ATB forecasts the number of new housing starts will drop 11 per cent this year to 32,400 units — as higher interest rates have taken hold — although they are projected to jump to 38,500 next year.
The population growth is an endorsement of the economic opportunities in the province and has helped alleviate some of the labour crunch for companies, but it brings other challenges, said Mike Holden, chief economist at the Business Council of Alberta.
“We’re talking about huge numbers of people that are coming in, relative to the size of the province,” he said.
“There’s a lot of infrastructure build-out that is needed for that. You need new schools, you need hospitals, people need doctors, cities expand.”
Alberta Municipalities, which represents cities, towns and villages in the province, is calling for the UCP government to increase its funding levels as more people flock to Wild Rose Country.
The group has pegged the province’s infrastructure deficit at a staggering $30 billion.
It wants the UCP government to raise its base funding amount for the incoming Local Government Fiscal Framework (LGFF) — a program that provides infrastructure funding dollars to municipalities — to $1.75 billion annually from $772 million.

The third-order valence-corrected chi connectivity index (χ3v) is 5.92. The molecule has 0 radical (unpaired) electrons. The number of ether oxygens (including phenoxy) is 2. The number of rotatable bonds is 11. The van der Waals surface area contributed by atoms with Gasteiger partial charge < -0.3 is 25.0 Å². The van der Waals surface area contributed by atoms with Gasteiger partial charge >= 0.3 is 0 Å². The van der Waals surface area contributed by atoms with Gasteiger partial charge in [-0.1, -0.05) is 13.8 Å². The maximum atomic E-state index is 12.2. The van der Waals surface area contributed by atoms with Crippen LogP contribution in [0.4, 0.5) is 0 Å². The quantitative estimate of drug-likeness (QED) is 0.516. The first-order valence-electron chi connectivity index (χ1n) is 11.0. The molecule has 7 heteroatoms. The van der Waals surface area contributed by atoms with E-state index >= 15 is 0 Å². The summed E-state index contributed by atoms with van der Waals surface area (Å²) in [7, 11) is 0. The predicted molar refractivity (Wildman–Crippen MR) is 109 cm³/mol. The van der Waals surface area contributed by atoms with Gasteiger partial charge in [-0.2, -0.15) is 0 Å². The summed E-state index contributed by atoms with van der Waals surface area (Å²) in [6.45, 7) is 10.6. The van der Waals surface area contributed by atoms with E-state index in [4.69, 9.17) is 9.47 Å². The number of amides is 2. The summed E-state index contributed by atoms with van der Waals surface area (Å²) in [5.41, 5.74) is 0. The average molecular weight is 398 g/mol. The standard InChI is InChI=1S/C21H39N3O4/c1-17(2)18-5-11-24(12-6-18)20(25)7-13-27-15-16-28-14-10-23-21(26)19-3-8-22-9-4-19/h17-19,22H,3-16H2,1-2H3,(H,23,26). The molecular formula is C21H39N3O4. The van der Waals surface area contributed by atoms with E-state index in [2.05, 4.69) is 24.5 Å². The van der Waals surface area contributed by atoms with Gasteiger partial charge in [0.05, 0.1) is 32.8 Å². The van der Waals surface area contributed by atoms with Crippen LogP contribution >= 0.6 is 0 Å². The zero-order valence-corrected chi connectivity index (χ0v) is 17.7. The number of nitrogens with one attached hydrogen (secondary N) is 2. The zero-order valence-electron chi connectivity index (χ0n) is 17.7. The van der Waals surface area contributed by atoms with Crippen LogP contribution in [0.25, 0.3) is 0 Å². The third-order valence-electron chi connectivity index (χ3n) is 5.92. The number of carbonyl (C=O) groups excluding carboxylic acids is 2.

(The province says this funding is slated to increase 14 per cent to $820 million in 2025-26.)
The municipalities association, which began its annual convention in Edmonton on Wednesday, says provincial capital funding for municipalities amounted to $420 per person in 2011, but is forecast to be only $180 next year.
“Unless the provincial government allots substantially more funding for local infrastructure than it does now, municipalities will be unable to deliver on the claim that Alberta is the best province in Canada in which to work, live and raise a family,” Alberta Municipalities president Cathy Heron told the conference.
Calgary Mayor Jyoti Gondek told reporters this week that municipalities are taking on more responsibilities for mental health services and housing — areas the city doesn’t typically fund on its own.
Stepping up to finance provincial responsibilities has cost Calgary about $311 million annually since 2007, she said.
“We need more infrastructure funding for the current Albertans, let alone the increased Albertans that are moving here from all over the country,” Cochrane Mayor Jeff Genung told reporters on Wednesday.
“This is not a campaign to say stop growing Alberta. This is a campaign to (say) help us. We would like to help you, Alberta government, grow the Alberta economy.”
It’s positive that Alberta has become a population magnet within Canada, but it also comes with a price tag.
And the tab for the success is coming due.
“There are a lot of consequences to not planning for this properly and not getting it right,” said Holden.
“I should say that this is a good problem to have … It’s a lot better than a mass exodus out of the province, that’s for sure.”
Chris Varcoe is a Calgary Herald columnist.